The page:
So, we have a new Hatch chile recipe for you, which is a Hatch chile agar agar noodle bowl with salmon and teriyaki.
[Record scratch] Hold it! Hatch chile what-what?!?! OK, this is going to take a little bit of explanation. Bear with us while we walk through the story:
First, Hatch chiles are super-special chile peppers that are grown exclusively in Hatch, New Mexico. The climate in Hatch is unique in that it is brutally hot during the day and very cool at night. This results in a pepper with an unusually meaty flesh and a distinctive flavor. Hatch chile season lasts from mid-August to late September, culminating with a massive festival in Hatch, New Mexico every Labor Day weekend. And thanks to Melissa’s, you don’t have to live in New Mexico to get into the spirit: During Hatch chile season (happening right now!), there are Hatch roasting festivals held at supermarkets across the country.
Our 11-year-old kid also happens to be a big fan of Hatch chiles – the hotter the better – so of course we took him to the first seasonal Hatch chile roast last week. On the way to the roast, we talked about what would be the most unique recipe we could think of to make with Hatch chiles, and we came up with the idea of Hatch chile apple pie. Imagine our surprise, then, when we rolled into the festival and the first item we saw was Hatch Chile apple pie. [Insert sad trombone sound]
Now pause that story for a second and flip over to a recent chef challenge we watched with our teenager: A chef had to come up with a way to use an obscure ingredient – so he pureed it, mixed it with agar agar (a gelatin that does not use animal products), spread it out, chilled it, and sliced it out into noodles. We were so blown away by that odd little trick that we filed it away as something we wanted to do later. Agar agar noodles are popular in molecular gastronomy-themed dishes as sort of a neat trick, but they’re also surprisingly easy to make without a bunch of fancy equipment AND they’re a nice gluten-free alternative to noodles.
Now turn back again to the Hatch chile dilemma. Every recipe we can think of has already been done… or has it? What about gluten-free agar agar noodles made with Hatch chiles? Why not?
So to make these noodles we took a few roasted Hatch chiles, seeded them, and scraped off as much of the charred black skin as we could.
Then we pureed them with chicken broth – enough to make one cup total – and then boiled the mixture with agar agar. Next we spread them out on a cookie sheet, chilled the whole thing, and then sliced it all into “noodles.” Voila!
We know. You’ve got questions. Hold up for the recipe first.
- 4 Hatch chiles, roasted (mild or hot, your choice)
- Approximately ½ to ¾ cup chicken broth
- 1 tsp. agar agar
- 2 3-ounce pieces grilled salmon, slightly cooled (i.e. not piping hot off the grill)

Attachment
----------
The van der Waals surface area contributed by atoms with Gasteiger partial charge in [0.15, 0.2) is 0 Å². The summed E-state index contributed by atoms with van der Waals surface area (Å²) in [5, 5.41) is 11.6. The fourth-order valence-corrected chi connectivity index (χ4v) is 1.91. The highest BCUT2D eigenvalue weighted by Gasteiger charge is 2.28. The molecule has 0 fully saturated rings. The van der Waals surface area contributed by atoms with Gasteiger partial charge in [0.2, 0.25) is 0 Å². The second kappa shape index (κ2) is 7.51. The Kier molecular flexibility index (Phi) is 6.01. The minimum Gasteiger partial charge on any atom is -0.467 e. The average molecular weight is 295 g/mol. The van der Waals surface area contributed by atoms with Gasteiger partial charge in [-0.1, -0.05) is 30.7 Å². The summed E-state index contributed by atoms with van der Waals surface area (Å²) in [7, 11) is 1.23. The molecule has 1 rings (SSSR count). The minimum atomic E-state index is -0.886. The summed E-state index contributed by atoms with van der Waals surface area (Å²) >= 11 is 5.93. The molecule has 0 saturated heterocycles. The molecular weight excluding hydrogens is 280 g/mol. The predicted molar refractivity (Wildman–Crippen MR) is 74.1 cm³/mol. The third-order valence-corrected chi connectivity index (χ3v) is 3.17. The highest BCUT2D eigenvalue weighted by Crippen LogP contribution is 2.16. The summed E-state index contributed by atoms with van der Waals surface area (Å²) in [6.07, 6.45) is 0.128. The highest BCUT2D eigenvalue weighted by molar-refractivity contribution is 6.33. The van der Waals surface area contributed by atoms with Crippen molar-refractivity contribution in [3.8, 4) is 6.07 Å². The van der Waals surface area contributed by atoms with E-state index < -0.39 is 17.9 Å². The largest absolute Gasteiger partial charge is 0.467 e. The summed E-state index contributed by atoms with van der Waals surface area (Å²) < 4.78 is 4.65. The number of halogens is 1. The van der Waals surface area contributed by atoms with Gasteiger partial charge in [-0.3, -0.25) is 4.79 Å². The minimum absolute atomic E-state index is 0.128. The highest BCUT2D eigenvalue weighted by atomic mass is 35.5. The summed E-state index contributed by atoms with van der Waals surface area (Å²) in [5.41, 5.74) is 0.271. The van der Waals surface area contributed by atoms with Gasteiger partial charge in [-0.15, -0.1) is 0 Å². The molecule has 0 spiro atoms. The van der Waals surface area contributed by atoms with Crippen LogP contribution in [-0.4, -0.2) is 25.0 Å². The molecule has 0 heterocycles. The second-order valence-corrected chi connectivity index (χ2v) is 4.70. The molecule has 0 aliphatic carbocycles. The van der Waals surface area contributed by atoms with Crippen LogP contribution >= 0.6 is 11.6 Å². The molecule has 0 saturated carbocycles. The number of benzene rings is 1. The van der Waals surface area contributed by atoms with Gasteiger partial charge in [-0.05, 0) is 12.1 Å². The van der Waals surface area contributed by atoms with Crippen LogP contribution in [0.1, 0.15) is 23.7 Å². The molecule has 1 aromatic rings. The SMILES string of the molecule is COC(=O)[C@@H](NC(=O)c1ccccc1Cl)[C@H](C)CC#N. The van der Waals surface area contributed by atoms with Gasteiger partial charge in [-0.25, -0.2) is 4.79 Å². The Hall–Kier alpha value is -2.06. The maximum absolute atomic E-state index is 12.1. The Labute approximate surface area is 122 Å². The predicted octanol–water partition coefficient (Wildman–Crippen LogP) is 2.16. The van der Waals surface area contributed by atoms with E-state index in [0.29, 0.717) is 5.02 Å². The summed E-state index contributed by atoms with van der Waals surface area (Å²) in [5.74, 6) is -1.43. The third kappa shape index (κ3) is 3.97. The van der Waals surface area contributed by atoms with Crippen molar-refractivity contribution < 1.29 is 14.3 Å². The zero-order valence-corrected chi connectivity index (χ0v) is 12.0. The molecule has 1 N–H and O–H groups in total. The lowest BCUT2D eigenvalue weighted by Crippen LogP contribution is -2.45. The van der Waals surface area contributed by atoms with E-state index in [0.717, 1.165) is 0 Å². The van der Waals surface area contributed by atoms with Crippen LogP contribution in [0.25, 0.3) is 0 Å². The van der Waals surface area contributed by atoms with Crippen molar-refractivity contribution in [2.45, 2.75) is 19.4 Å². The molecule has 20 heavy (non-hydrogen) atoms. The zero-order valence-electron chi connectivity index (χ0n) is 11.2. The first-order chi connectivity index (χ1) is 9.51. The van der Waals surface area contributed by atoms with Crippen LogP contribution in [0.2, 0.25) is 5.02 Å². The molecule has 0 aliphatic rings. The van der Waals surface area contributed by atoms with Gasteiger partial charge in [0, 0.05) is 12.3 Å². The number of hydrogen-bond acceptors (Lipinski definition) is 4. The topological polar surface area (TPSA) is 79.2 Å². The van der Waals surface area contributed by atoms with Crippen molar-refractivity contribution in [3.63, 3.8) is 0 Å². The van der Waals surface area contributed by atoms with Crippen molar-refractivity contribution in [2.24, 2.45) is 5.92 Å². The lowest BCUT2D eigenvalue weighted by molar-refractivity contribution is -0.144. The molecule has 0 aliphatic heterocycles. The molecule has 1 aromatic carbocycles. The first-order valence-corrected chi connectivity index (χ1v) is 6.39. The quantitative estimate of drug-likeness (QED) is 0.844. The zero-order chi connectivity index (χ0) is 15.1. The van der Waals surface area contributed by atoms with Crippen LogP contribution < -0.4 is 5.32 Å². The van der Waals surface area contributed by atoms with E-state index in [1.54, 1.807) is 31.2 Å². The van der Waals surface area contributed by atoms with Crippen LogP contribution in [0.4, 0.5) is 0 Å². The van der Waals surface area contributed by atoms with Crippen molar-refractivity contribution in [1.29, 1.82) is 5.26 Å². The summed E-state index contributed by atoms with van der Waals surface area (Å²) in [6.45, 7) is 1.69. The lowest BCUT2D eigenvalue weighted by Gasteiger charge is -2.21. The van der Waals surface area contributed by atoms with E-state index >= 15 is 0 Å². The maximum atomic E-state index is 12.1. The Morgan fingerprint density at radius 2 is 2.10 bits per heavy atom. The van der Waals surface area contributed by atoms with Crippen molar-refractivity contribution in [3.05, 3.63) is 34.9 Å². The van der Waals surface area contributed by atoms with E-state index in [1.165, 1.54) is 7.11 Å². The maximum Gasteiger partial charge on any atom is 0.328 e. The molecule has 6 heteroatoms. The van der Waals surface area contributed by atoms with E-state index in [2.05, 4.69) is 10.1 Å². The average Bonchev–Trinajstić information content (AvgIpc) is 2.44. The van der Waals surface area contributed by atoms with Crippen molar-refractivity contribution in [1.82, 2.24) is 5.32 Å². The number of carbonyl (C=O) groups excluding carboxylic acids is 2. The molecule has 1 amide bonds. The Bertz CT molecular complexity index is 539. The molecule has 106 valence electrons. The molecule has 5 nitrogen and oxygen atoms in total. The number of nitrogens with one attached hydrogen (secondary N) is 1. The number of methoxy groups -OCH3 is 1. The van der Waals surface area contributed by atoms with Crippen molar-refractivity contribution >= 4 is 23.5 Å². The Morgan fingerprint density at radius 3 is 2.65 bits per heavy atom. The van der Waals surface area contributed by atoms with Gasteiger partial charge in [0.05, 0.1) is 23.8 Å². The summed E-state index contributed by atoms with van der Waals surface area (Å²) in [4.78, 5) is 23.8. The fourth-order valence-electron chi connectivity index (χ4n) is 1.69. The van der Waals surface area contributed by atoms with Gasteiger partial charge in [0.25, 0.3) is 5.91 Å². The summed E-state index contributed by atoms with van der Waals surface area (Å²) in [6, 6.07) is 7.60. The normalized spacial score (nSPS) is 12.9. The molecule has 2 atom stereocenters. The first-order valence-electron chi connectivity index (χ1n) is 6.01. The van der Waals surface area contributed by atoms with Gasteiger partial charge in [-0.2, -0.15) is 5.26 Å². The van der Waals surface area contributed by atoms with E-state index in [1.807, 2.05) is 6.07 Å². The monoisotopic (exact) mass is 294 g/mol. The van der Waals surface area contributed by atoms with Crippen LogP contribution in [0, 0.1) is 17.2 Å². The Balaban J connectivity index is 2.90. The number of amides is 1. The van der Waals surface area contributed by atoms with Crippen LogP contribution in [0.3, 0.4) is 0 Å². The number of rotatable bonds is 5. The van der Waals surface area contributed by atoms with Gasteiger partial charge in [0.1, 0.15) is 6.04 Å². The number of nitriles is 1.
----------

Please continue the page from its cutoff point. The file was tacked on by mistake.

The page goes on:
- 2 T. teriyaki sauce
- Peel and seed the chiles, scraping off as many of the charred black flecks as possible. Puree the chiles in a food processor or blender; add enough chicken broth to bring the total mixture to one cup.
- Pour the chile mixture into a small saucepan, add the agar agar, and bring the mixture to a boil, stirring frequently. Let the mixture simmer for five minutes, then remove from heat and let cool for 2-3 minutes. Pour the mixture into a small baking sheet (approximately 13x18 but if it's not these exact dimensions it's OK) (also - we lined ours with parchment paper to keep it neat) and then put it in the refrigerator to set for 30-60 minutes.
- Once the puree has solidified into a very firm gelatin, remove the tray from the refrigerator and slice the mold into long thin strips (some will break, and that's OK!). We used a sharp knife to score the gelatin, and then a spatula to lift the strips off the tray. Divide the "noodles" into two bowls. Top with grilled salmon and teriyaki sauce.
So, the deal with these noodles is that they are essentially gelatin, so you have to approach them as such. They’re not going to have the firm taste of familiar noodles – they’re going to be more of a melt-in-your-mouth taste. They also won’t stand up to heat, so this recipe is best served with the salmon slightly cooled – at least not straight off the grill.
Also, as we mentioned earlier, you don’t need any special equipment. You just need to make sure that the gelatin is plenty firm before you slice it, and you have to handle it with a light touch. Remember that if you use a larger pan you get thinner and more delicate noodles, so you’re better off keeping the pan size small so that the noodles are thick enough to hold together.
So there you have it – a Hatch chile agar agar noodle bowl with salmon and teriyaki. What crazy thing should we do with Hatch chiles next?
Blogger disclosure: Melissa’s provided us with Hatch chiles from a local Hatch chile roast. I did not receive compensation for this post. All opinions expressed are my own.